• Mark identifies three things that he thinks wise leadership means:

    However two of his three things are wrong for the UK after the EU referendum. Talking realistically about the EU is not going to change minds in the next two years. Believing that the EU is part of the solution can only be correct if we can not only identify what is wrong with the EU, come up with solutions and then persuade firstly the other 26 countries to reform the EU in this way and then secondly persuade the UK people that the EU will provide huge benefits and few disadvantages. (We need to remember that lots of people only voted Remain because “on balance they felt the being in the EU was a little better than being out”.) The EU does not need reforming because the world has changed, it needs reforming because of it expansion since 1973 and its failure to address the economic imbalances within the Union since Greece, Spain and Portugal joined, made worse by the creation of the Single Market (1987-92) and further expansion. Of course the Single currency (Euro) also needs reforming so that the richer countries provide funds for the poorer ones to grow to their level or provide a way for the poorer countries to leave. As well as to remove the stupid restrictions on National debt and deficits.

    While we should engage with those who are feeling loss and disconnected from the rosy view of the benefits of the EU, what we really need are economic policies to solve the economic stresses these people are experiencing.

  • @William Ross
    “Taking back control is a concept filled with actual ideas”

    No it is not. It is mostly a vacuous empty statement, but worse than that it directly appeals to the twin evils of nationalism and authoritarianism – two concepts strongly associated with fascism. Your estimate that just 1% of Brexit voters are fascists is woefully wide of the mark.

  • William Ross 4th Jan '17 - 11:44am

    Angry Steve

    I have no doubt that the 2010 supporters of the National Front did indeed vote Leave but they are a marginal force. There is no true fascist constituency in this country and not even an authoritarian one. If that were so why are we expecting a rush of EU immigrants before Brexit comes into effect. I have seen authoritarianism in other parts of the World and “No” UKIP does not cut it.

    Taking back control means the following: the supremacy of UK law and the exclusion of foreign EU law; our right to pass our ALL own laws; our right to manage our own currency ( thankfully not lost); our right to enter into trade treaties in our time and when they suit us; our right to decide on competition and procurement; our right to control who comes here and on what terms; the exclusion of the unelected Commission; our exit from the Parliament which represents a non-existent demos; the end of the imperious EU Court of Justice and much more. You can disagree with these ideas but to deny that they exist is pointless.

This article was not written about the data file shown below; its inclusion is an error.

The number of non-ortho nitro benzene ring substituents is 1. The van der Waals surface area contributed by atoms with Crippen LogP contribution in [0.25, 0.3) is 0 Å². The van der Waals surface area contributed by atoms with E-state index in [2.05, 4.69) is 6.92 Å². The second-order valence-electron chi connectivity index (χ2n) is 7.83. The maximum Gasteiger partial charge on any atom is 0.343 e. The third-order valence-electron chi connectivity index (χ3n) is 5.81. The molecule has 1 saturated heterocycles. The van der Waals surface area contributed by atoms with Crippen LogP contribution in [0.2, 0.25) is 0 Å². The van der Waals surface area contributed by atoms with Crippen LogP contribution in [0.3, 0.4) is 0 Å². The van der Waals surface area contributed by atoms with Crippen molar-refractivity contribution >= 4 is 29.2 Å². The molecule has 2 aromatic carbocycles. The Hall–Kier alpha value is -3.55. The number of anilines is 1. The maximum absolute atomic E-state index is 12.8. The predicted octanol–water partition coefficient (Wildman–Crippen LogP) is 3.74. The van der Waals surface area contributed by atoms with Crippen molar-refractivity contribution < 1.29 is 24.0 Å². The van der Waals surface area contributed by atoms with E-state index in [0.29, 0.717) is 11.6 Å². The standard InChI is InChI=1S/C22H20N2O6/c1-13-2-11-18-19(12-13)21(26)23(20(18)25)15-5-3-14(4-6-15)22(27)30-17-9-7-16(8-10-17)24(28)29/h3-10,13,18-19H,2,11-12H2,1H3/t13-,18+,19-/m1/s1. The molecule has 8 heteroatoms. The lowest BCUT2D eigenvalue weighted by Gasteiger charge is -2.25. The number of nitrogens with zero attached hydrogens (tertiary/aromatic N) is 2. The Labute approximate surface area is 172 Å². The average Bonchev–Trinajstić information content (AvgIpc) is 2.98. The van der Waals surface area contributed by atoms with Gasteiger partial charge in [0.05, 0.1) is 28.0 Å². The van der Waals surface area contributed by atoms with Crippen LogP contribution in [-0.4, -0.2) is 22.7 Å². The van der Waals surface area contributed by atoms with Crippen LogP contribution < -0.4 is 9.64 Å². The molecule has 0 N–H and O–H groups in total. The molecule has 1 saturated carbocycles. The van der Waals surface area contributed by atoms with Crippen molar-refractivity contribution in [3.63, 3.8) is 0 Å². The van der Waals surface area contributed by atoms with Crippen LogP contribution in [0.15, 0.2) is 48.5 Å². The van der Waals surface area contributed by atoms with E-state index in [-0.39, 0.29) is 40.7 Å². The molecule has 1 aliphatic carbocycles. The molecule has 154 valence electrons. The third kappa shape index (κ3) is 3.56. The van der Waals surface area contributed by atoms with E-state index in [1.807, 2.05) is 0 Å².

These are democratic, not authoritarian ideas.

    In short, we will become an independent sovereign state again.

  • “I have no doubt that the 2010 supporters of the National Front did indeed vote Leave but they are a marginal force.”

    That’s a rather bizarre definition of fascism – I defined it by ideology – you defined it by membership of a fringe party from another era.

    “There is no true fascist constituency in this country and not even an authoritarian one.”

    Can you please provide some evidence for this assertion? The recent referendum result that followed a racist, isolationist, xenophopbic, protectionist, dishonest and anti-intellectual Brexit campaign rather flies in the face if your bold assertion.

    “If that were so why are we expecting a rush of EU immigrants before Brexit comes into effect”

    Who exactly is ‘we’? Who are you speaking on behalf of?

    ” the supremacy of UK law and the exclusion of foreign EU law”

    We have ‘control’ over EU law in exactly the same way that we have control of British law – through elected representatives, independent judiciary, etc. So, in this context, “taking back control” simply means that you do not want people from outside of the UK having any influence over ‘us’. You clearly don’t like ‘them’. That is nationalism. Nationalism is, of course, absurd. When you talk about ‘us’ why are you referring to people specifically in the UK? Why not the EU? Why not the UN? You clearly identify yourself with other people in the UK, but why not anywhere else? That is profoundly anti-democratic. Following your logic to its conclusion, everyone should split apart – Scotland should leave the UK, as should any smaller region that voted differently to the largest block vote of the UK in 2015.

  • “our right to pass our ALL own laws”

    Again, who are you referring to with the word “ours”? There is no meaning to the use of the word ‘ours’ in the context you’ve used other than the nationalist notion. You want to break away from a democratic institution simply because they pass laws and draw up regulations that you think are different to the ones that would be passed if you re-draw the boundaries to suit your special opinions. That is anti-democratic.